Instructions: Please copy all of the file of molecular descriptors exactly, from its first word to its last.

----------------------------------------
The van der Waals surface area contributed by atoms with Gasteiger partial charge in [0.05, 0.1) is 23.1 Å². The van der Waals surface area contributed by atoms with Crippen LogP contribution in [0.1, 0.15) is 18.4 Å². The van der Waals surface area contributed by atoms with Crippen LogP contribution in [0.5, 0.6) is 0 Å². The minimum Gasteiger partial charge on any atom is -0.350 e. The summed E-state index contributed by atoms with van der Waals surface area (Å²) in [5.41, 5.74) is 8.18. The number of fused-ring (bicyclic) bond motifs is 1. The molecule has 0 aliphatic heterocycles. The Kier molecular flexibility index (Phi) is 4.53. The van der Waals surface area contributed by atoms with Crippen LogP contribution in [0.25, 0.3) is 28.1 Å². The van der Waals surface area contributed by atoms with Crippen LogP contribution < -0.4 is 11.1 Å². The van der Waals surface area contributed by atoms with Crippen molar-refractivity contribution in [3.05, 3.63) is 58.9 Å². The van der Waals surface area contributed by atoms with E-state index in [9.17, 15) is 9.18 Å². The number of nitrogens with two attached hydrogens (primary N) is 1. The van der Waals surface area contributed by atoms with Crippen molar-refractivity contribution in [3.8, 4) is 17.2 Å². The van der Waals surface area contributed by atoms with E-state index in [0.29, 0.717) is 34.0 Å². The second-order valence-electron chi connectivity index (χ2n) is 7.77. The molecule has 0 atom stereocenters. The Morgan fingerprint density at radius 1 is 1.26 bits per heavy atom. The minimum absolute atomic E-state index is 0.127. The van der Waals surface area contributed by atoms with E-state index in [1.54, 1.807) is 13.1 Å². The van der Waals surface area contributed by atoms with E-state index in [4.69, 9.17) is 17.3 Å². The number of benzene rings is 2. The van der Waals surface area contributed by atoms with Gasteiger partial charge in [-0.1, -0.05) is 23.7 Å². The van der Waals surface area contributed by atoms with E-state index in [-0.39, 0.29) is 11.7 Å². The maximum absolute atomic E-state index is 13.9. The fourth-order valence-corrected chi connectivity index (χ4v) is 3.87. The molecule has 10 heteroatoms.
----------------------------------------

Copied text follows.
The van der Waals surface area contributed by atoms with Gasteiger partial charge in [0.05, 0.1) is 23.1 Å². The van der Waals surface area contributed by atoms with Crippen LogP contribution in [0.1, 0.15) is 18.4 Å². The van der Waals surface area contributed by atoms with Crippen LogP contribution in [0.5, 0.6) is 0 Å². The minimum Gasteiger partial charge on any atom is -0.350 e. The summed E-state index contributed by atoms with van der Waals surface area (Å²) in [5.41, 5.74) is 8.18. The number of fused-ring (bicyclic) bond motifs is 1. The molecule has 0 aliphatic heterocycles. The Kier molecular flexibility index (Phi) is 4.53. The van der Waals surface area contributed by atoms with Crippen LogP contribution in [0.25, 0.3) is 28.1 Å². The van der Waals surface area contributed by atoms with Crippen LogP contribution < -0.4 is 11.1 Å². The van der Waals surface area contributed by atoms with Crippen molar-refractivity contribution in [3.05, 3.63) is 58.9 Å². The van der Waals surface area contributed by atoms with E-state index in [9.17, 15) is 9.18 Å². The number of nitrogens with two attached hydrogens (primary N) is 1. The van der Waals surface area contributed by atoms with Crippen molar-refractivity contribution in [3.8, 4) is 17.2 Å². The van der Waals surface area contributed by atoms with E-state index in [0.29, 0.717) is 34.0 Å². The second-order valence-electron chi connectivity index (χ2n) is 7.77. The molecule has 0 atom stereocenters. The Morgan fingerprint density at radius 1 is 1.26 bits per heavy atom. The minimum absolute atomic E-state index is 0.127. The van der Waals surface area contributed by atoms with E-state index in [1.54, 1.807) is 13.1 Å². The van der Waals surface area contributed by atoms with E-state index in [4.69, 9.17) is 17.3 Å². The number of benzene rings is 2. The van der Waals surface area contributed by atoms with Gasteiger partial charge in [-0.1, -0.05) is 23.7 Å². The van der Waals surface area contributed by atoms with E-state index in [-0.39, 0.29) is 11.7 Å². The maximum absolute atomic E-state index is 13.9. The fourth-order valence-corrected chi connectivity index (χ4v) is 3.87. The molecule has 10 heteroatoms.